Manipulation Reduces Pain Associated With Scoliosis

OBJECTIVE: This report of two cases illustrates the potential effect of chiropractic manipulative therapy on back pain and curve progression in the at-risk, skeletally mature patient with adolescent idiopathic scoliosis.

CLINICAL FEATURE: Two patients suffering from lumbar scoliosis and chronic back pain. Both had scoliosis that had progressed after skeletal maturity.

INTERVENTION AND OUTCOME: Diversified type chiropractic manipulative therapy was used palliatively for back pain relief in one case, and routinely 1-2 times per month in the other case. The manipulation was applied manually, with the patients in the prone and side-posture positions. Vertebral levels manipulated were identified as fixated/dysfunctional segments based on static and/or motion palpation. They were generally applied to areas above and/or below the curve apex. When applied at the apex, cavitation was more easily achieved when the direction of thrust was into the concave side. This was also tolerated better by the patient. No attempt was made to "straighten the curve" by thrusting into the convex side. Gentle manual intersegmental mobilization, stretching and muscle massage techniques were also applied. The case treated palliatively had curve progression consistent with the literature over an 8-yr period. The case treated routinely did not. The procedure was effective in both cases for subjective relief of back pain.

CONCLUSIONS: Diversified-type CMT has a favorable effect on acute back pain when used palliatively. The procedure may also have a favorable long term effect of preventing recurrence of back pain and on retarding curve progression when used routinely 1-2 times per month.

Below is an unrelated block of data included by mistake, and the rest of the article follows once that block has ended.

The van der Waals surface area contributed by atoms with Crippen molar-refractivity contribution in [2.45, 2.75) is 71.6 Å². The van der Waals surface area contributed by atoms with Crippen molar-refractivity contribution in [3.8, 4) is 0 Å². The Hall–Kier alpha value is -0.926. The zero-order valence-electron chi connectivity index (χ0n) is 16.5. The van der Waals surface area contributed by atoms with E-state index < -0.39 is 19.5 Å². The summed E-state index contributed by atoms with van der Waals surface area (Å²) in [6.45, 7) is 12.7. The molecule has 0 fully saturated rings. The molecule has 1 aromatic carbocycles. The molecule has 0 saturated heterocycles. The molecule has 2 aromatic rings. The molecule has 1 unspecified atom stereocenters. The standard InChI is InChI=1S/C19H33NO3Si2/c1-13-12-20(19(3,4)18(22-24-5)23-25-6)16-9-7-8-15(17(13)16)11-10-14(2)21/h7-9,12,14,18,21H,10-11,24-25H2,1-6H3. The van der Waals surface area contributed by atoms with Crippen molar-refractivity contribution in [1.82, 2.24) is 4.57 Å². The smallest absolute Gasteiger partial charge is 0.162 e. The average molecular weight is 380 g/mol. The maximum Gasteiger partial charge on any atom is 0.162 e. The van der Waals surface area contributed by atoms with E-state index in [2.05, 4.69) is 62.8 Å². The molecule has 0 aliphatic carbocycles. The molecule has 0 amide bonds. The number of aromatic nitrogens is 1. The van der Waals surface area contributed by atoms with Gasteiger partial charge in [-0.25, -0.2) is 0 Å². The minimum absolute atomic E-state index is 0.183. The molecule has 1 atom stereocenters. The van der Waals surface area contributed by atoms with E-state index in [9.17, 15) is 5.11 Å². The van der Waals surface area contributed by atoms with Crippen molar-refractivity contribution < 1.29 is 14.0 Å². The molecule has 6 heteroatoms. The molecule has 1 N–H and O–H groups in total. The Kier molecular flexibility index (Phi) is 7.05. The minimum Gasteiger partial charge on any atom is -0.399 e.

Tarola GA. Manipulation for the control of back pain and curve progression in patients with skeletally mature idiopathic scoliosis: two cases. J Manipulative Physiol Ther 17 (4): 253-257 (May 1994)

Proprioception Abnormalities Seen In Adolescent Idiopathic Scoliosis

Recent studies in Japan and in Sweden have suggested that a disturbance of postural equilibrium exists in idiopathic scoliosis. Proprioceptive function is one of the factors involved, and therefore a study of proprioception in patients with adolescent idiopathic scoliosis (AIS) was carried out. No difference was noted in joint position sense and in fine motor control between 24 scoliotics and matched controls taken from a group of 70 normal children of the same age group. Blindfold weight discrimination, a test of muscle spindle and tendon stretch receptor function, also showed no abnormality in scoliotic children. The Charpentier test, thought to be a test of control of muscle spindle function, showed a tendency to an infantile response in patients with adolescent idiopathic scoliosis, while the control subjects showed a normal size-weight response.l This suggests that the muscle spindle system may be at fault in AIS and supports the suggestion that postural equilibrium reactions may be abnormal in this disease.

Yekutiel M, Robin GC, Yarom R, Proprioceptive function in children with adolescent idiopathic scoliosis., Spine 6: 6, 560-6, Nov-Dec, 1981.

Understanding Spinal Biomechanics Aids Chiropractors

This paper discusses methods to biomechanically evaluate scoliosis. From a chiropractic point of view, an understanding of the biomechanics of scoliosis is of paramount importance. By understanding the pathogenesis, the chiropractic physician can apply a rational approach to outline a treatment regimen. Spinal curvatures in the median plane change during growth, and in normal children the thoracic kyphosis reduces in size between the ages of 8 to 14. However, the change occurs at different times for boys and girls. Since scoliosis is a lordotic problem, associating lateral curvatures with gender, age, and attitude of the thoracics during growth spurt may answer questions of a female disposition and a male tendency to Scheuermann's disease. Further, this paper evaluates the lateral curvatures of the spine concerning normal curve mechanics and idiopathic scoliosis. Mechanical stability is considered, applying engineering principals to understand buckling and critical loading. By examining the factors of spine slenderness, flexibility and strengths of the trunk muscles, and applying this understanding to curve mechanics-biomechanics of scoliosis, the chiropractor has a rationale for the treatment of mild lateral curves.

Danbert RJ. Scoliosis: biomechanics and rationale for manipulative treatment. J Manipulative Physiol Ther 12 (1): 38-45 (Feb 1989)